Blockchain could potentially change the way banks deal with credit data. So, how is it happening in reality and can blockchain make credit agencies obsolete?
Blockchain technology could potentially change the way we deal with data, making data management more transparent, as the optimists say. Some go as far as claiming that the technology might drive financial inclusion, attracting consumers who are excluded from mainstream financial services. Considering some other problems and inefficiencies like the lack of data security, blockchain technology could emerge as a much-needed solution. So, how is it happening in reality?
Verifying the data
If we take the business of credit agencies into account, it is worthwhile to note that borrower`s financial discipline and credit capability require verification and evaluation. This is indeed a time consuming and expensive process. Also, some countries like Russia, Spain, and Brazil have many credit bureaus, which makes the procedures even more costly.
The situation is complex because data is not shared among the credit agencies. Thus, it is necessary to engage with all of the providers to a assess the borrower`s financial health.
Centralized credit facilities are expensive
Banks and other financial institutions are paying fees to centralized credit facilities like Experian, Equifax, TransUnion, and FICO so that they could make an assessment to the credit histories of their customers.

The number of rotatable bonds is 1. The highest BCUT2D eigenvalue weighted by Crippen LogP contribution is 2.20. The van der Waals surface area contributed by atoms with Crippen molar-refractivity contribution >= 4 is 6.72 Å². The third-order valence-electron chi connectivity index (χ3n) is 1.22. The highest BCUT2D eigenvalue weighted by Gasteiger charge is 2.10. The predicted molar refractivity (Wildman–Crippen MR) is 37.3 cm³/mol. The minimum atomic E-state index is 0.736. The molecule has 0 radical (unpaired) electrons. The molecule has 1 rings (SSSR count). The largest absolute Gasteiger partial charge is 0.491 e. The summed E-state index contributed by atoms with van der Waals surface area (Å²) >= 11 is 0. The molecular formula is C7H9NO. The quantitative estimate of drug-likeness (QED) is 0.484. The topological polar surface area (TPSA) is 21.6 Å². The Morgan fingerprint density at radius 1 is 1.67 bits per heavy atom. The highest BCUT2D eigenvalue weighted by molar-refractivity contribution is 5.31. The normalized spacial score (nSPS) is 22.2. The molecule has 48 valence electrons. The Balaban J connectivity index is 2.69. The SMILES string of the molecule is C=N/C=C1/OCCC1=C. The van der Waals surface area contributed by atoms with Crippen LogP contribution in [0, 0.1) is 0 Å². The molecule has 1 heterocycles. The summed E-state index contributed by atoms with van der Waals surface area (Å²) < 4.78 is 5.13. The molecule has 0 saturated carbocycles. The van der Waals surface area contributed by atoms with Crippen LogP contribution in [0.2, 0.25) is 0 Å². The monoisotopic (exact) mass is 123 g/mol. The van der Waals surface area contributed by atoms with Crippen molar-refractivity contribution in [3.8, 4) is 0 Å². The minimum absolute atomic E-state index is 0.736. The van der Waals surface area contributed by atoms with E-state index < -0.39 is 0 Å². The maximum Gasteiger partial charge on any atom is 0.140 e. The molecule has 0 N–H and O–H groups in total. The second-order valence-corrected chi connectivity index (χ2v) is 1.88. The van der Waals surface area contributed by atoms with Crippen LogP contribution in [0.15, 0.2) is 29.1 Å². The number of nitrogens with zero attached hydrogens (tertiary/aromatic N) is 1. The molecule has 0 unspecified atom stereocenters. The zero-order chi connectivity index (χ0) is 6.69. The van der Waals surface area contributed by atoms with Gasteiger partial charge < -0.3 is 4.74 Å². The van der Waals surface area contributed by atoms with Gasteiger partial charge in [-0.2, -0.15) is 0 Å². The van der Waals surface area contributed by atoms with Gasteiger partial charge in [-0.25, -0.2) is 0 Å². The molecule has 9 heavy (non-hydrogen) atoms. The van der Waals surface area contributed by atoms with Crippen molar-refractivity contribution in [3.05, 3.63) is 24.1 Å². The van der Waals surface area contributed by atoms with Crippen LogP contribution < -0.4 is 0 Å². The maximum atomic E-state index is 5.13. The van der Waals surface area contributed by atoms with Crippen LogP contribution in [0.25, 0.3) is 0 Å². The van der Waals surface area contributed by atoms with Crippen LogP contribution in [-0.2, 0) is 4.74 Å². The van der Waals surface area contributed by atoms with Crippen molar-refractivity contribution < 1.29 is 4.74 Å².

In other words, customers are paying a high price for having a centralized credit history facility. The problem is that these facilities may experience data breaches. Long story short, the process is quite out-dated, as Fintech Weekly wrote in a recent article on the subject. Here is where blockchain comes into the picture. Could distributed ledger technology be one of the possible solutions to these problems?
Can blockchain drive value in lending?
Blockchain technology could disrupt the way credit agencies work at the moment. As we know, the technology is a ledger spread across different computers that claims to have data integrity, traceability, and certain cost advantages despite its decentralization. So, storing the data on the blockchain ledger and respectively in the blockchain network could eliminate errors and data breaches. In this case, there is no central authority that can make a mistake. The intermediaries are also missing, meaning that costs of lending could decrease.
“While it may be too soon to predict the exact impact of blockchain in lending, what is apparent is that the traditional centralized approach of the credit industry isn’t working.“, as Fintech Weekly wrote.
Time can show how and whether the technology will transform the sector for the better. The promise seems to be huge, but the results are to follow in the future, if at all.